The ceremony also honored efforts for racial equality and the creation of the Waters Institute for African-American History, which is dedicated to research and education in examining the significance of black history in Franklin County.
James said the Underground Railroad made all people equal.
"People were willing to risk their lives for a moment's peace," she said to the packed church.
She said as escaped slaves made their way north to Franklin County, slavery was no longer just a theory to the northern residents but became a reality to which they could attach a face.
The bravery of those involved in the Underground Railroad - from the slaves who fled for freedom to the white and black residents along the way who provided safe houses - was the start of a new era for the United States, she said.
"The Underground Railroad was the beginning of rights of all people to participate in America as equals," James said.
The tradition of the Underground Railroad continued in earlier civil rights movements to the present, she said.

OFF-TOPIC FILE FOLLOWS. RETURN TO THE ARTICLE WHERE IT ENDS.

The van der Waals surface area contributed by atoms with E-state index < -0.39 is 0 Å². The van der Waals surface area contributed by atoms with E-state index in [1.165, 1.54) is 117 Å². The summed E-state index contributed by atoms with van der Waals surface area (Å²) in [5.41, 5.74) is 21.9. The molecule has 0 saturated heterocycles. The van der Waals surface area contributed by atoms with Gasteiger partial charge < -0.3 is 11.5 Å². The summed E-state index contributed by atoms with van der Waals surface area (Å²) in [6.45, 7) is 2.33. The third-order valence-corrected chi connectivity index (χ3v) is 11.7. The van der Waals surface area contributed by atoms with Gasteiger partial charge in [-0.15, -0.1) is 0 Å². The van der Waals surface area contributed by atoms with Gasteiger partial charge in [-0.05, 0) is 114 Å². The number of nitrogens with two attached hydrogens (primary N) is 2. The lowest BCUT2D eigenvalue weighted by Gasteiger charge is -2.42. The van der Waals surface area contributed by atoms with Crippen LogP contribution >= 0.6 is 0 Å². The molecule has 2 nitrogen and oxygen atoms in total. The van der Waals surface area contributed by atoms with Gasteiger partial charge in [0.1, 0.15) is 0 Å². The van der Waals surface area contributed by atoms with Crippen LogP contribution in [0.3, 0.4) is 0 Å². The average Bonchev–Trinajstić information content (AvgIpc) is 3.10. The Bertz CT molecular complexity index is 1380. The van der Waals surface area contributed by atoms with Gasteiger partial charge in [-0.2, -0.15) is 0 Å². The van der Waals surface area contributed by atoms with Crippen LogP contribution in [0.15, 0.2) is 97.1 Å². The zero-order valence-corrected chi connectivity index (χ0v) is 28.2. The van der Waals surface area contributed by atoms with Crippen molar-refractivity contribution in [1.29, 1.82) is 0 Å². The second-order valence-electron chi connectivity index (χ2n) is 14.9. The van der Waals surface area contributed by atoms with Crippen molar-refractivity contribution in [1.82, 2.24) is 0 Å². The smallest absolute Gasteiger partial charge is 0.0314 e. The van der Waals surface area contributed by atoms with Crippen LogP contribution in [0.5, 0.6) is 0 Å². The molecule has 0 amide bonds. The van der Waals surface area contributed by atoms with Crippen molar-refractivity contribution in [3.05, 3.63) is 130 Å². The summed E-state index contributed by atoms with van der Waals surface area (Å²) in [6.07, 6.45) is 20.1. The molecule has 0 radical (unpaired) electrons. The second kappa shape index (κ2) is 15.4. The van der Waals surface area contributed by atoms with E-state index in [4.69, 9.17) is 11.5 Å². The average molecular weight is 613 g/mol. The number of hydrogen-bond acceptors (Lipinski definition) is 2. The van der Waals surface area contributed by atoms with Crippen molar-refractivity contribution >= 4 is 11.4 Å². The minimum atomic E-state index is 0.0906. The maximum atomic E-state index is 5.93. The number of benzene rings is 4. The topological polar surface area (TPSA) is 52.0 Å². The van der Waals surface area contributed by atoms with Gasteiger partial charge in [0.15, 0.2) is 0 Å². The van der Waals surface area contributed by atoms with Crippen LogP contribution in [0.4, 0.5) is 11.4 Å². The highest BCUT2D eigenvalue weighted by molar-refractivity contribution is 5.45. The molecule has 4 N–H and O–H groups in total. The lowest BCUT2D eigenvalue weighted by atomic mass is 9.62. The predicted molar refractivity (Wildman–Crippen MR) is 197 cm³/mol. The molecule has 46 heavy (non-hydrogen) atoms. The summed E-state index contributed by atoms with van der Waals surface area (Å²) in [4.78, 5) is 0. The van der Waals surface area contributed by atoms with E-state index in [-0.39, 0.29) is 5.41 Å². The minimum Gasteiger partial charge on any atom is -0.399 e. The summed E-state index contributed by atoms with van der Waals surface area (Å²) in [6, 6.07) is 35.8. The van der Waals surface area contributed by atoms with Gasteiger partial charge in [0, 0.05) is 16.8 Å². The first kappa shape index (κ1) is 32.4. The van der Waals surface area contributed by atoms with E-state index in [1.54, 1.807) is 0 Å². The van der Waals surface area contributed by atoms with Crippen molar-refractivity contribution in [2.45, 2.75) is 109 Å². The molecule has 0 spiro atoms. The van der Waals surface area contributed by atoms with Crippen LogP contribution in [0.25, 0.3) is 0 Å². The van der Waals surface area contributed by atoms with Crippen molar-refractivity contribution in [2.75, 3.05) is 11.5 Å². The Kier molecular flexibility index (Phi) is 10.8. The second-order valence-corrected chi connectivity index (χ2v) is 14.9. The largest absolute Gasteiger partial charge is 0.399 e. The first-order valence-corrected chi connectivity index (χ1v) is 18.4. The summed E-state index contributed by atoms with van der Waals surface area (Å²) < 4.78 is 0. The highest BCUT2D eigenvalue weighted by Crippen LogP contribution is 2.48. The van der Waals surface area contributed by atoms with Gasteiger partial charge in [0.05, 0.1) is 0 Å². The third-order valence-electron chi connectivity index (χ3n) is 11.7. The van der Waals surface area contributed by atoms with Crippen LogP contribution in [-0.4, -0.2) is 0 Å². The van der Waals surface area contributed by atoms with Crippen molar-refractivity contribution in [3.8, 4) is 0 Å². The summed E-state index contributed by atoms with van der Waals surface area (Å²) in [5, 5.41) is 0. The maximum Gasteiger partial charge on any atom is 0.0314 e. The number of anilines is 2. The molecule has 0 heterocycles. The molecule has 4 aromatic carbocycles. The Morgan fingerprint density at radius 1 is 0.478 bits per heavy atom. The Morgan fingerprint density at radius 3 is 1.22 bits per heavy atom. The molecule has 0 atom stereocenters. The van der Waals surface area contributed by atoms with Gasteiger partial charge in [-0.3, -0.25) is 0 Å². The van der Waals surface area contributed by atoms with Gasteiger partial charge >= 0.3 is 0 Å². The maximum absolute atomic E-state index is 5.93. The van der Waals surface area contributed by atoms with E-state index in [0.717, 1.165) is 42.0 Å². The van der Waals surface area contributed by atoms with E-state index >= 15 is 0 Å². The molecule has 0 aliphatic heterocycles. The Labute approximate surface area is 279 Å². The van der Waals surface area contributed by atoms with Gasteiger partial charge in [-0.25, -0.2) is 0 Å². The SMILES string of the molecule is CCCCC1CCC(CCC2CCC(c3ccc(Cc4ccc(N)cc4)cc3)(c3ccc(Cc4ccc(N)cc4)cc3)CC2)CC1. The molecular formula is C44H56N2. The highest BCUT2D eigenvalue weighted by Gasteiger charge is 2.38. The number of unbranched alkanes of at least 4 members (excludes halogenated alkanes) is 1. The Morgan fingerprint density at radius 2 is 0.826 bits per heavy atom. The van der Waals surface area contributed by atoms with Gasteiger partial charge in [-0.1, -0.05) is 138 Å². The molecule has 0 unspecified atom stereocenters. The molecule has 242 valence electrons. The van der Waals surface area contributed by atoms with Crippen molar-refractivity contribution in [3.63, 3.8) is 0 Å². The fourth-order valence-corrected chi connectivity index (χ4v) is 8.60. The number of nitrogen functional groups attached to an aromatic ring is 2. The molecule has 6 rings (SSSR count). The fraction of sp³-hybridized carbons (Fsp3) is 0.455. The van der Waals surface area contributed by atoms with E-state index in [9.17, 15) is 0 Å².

"They didn't have to walk away from the plantation. They could have slaughtered people. They chose a different path," she said.
This is the third historical marker in the Commonwealth of Pennsylvania to commemorate the Underground Railroad, said James Wolfson, a Chambersburg historian who researched and applied to the state for the marker. The others are in Lewisburg and Harrisburg.
"We celebrate heroes today. People taking extraordinary risks to help others, often strangers," Wolfson said.
Chambersburg Mayor Tom Newcomer, Franklin County Commissioner G. Warren Elliott, State Rep. Jeff Coy, D-Franklin, State Sen. Terry Punt, R-Franklin, and Amy Christie, a representative for U.S. Rep. Bill Shuster, R-9th, presented Wolfson with proclamations noting the significance of the installation of the marker and the efforts of the Waters Institute.
In the bitter cold Wednesday afternoon, the group gathered in the northeast corner of Memorial Square for the unveiling of the blue sign with gold lettering that identifies Franklin County as a place of refuge for former slaves escaping their masters. It also mentions Harry Watson, a black barber who assisted the fugitive slaves through Chambersburg, helping to keep them safe and undetected.
Wednesday's dedication was the inaugural event of the Waters Institute.
The Waters Institute is named in honor of the late Donald "Mike" Waters, "our own recent champion of social rights," Wolfson said.
The institute board is working to acquire a site in downtown Chambersburg to house the historical information collected and serve as a museum and research and genealogy center.